Last month, I blogged that former Trump campaign aide Michael Caputo paid an employee from his own PR firm to scrub Wikipedia of references linking him to Russian President Vladimir Putin. The story was picked up by The Daily Beast, and subsequently covered by The Washington Post.

Now I think I’ve found another one.

According to Wikipedia editing records, it appears that someone from Education Secretary Betsy DeVos’ private investment firm, Windquest Group, attempted to delete unfavourable information about members of the DeVos family.

Betsy DeVos (source)

DeVos was chairman of the firm at the time the edits were made in August 2015 by Wikipedia user “WindquestGroup,” who was subsequently banned indefinitely because the “account’s edits and/or username indicate that it is being used on behalf of a company, group, website or organization for purposes of promotion and/or publicity.”

The user had attempted to delete supposedly “unnecessary” facts that DeVos’ mother, Elsa Prince, once supported “an anti-gay marriage ballot proposal in California,” and that DeVos’ brother, Erik Prince, “founded Blackwater USA, a private security firm” that killed 17 Iraqi civilians in 2007.

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The Blackwater founder is currently facing scrutiny “over reports that he met the head of a Russian investment fund in an apparent effort to set up a back channel for Russian communication with the Trump administration, and that senior Trump officials had authorized the meeting,” according to CNN.

NBT Films: Debunked Again

— Techdirt reports my post about debunked YouTuber’s copyright complaint against fact-checking website Snopes

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Via “Snopes Debunks Fake YouTube Video; Video’s Creator Responds With A Bogus DMCA Notice” by Tim Cushing, Techdirt, December 6, 2017:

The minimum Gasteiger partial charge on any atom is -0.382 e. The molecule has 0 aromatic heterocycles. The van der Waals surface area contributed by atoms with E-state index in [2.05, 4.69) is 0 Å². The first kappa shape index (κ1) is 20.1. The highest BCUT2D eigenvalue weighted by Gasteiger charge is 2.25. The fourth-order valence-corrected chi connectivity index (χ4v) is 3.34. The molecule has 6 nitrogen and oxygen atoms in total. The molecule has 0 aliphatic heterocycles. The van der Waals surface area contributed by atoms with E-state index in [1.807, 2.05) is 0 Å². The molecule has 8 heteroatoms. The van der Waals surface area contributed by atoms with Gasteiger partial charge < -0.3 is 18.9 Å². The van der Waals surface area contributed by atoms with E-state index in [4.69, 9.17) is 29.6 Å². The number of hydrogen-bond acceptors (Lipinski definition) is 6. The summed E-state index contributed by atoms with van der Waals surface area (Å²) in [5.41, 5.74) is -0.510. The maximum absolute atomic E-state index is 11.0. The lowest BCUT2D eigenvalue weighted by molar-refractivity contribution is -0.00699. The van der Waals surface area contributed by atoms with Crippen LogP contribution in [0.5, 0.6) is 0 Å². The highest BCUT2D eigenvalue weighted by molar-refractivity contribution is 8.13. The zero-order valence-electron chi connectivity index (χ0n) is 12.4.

from the pressing-the-shut-up-button dept

Nothing But the Truth Films (NBT) has a credibility problem. Oh, the irony, I would normally say, except for the fact NBT deals mostly with this sort of “truth.”

We present the black and white facts about the geopolitical climate which include Islam, Illuminati, Freemasonry, Cults and more. See how your freedoms are slowly eroding and spread the message with the help of our channel.

[…]

One popular video on NBT’s YouTube channel shows a supposed Islamic man angrily and bitterly decrying the religion after having his eyes opened by [NBT creator J.K. Sheindlin’s book]. But the video isn’t what it seems: it’s actually footage taken from somewhere else, dealing with an entirely different issue, but with NBT’s fabricated subtitles giving the impression Sheindlin’s book has unconverted another follower of Islam.

It made the internet rounds enough that Snopes picked it up and debunked it.

[…]

Having been caught out, Sheindlin did what any self-respecting truth-seeker huckster would do: he decided to get Google involved. The invaluable Dean Sterling first spotted the bogus DMCA notice:

Last month, the conspiracy channel filed a DMCA copyright complaint requesting that Google delist Evon’s article from its search results. That’s according to the Lumen Database, which archives online takedown requests.

Read the full article by clicking here.

Twitter Trolls Tout Trump

— Fake Twitter accounts have launched a PR campaign to burnish the reputation of Moscow-born former Donald Trump advisor Felix Sater ahead of his interview with House Intelligence Committee staffers

Sater is likely to testify about his role during the Trump campaign, including a 2015 proposal for the construction of a Trump Tower in Moscow involving Russian president Vladimir Putin, which Sater said would help Trump win the presidency.

Felix Sater with Donald Trump (source)

Meanwhile, dozens of fake Twitter accounts are attempting to burnish the reputation of the twice-convicted Bayrock Group co-founder and self-described “Senior Advisor to Donald Trump.”

The campaign centres around a Business Insider UK article by Natasha Bertrand about the recent dismissal of a $250 million civil tax fraud case against Sater.

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It appears that the purpose of the campaign, which launched shortly before news broke about Sater’s upcoming interview, is to attempt to re-contextualise his relationship with the president.

Take for example this tweet, which characterised the dismissal of the case against Sater as “another victory for our great president Trump reputation”:

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Another fake tweet characterised the dismissal as a “great win for President too”:

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It’s unclear who is behind the covert campaign.

When asked to comment, Sater said it was his “first time hearing about this.”